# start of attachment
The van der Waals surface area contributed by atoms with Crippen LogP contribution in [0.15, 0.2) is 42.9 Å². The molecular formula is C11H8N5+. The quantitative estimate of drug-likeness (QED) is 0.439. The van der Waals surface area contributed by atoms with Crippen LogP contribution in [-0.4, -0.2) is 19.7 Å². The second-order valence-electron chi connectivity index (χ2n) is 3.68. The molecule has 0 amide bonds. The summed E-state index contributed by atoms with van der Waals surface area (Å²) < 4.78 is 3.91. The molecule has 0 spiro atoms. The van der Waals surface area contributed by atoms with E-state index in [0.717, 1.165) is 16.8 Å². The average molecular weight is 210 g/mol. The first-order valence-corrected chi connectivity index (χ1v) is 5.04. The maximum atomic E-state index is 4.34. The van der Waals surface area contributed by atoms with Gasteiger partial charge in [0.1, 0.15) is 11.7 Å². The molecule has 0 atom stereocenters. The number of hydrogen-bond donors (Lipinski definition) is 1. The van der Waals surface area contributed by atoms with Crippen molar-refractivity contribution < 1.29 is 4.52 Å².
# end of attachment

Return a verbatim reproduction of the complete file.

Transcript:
The van der Waals surface area contributed by atoms with Crippen LogP contribution in [0.15, 0.2) is 42.9 Å². The molecular formula is C11H8N5+. The quantitative estimate of drug-likeness (QED) is 0.439. The van der Waals surface area contributed by atoms with Crippen LogP contribution in [-0.4, -0.2) is 19.7 Å². The second-order valence-electron chi connectivity index (χ2n) is 3.68. The molecule has 0 amide bonds. The summed E-state index contributed by atoms with van der Waals surface area (Å²) < 4.78 is 3.91. The molecule has 0 spiro atoms. The van der Waals surface area contributed by atoms with E-state index in [0.717, 1.165) is 16.8 Å². The average molecular weight is 210 g/mol. The first-order valence-corrected chi connectivity index (χ1v) is 5.04. The maximum atomic E-state index is 4.34. The van der Waals surface area contributed by atoms with Gasteiger partial charge in [0.1, 0.15) is 11.7 Å². The molecule has 0 atom stereocenters. The number of hydrogen-bond donors (Lipinski definition) is 1. The van der Waals surface area contributed by atoms with Crippen molar-refractivity contribution < 1.29 is 4.52 Å².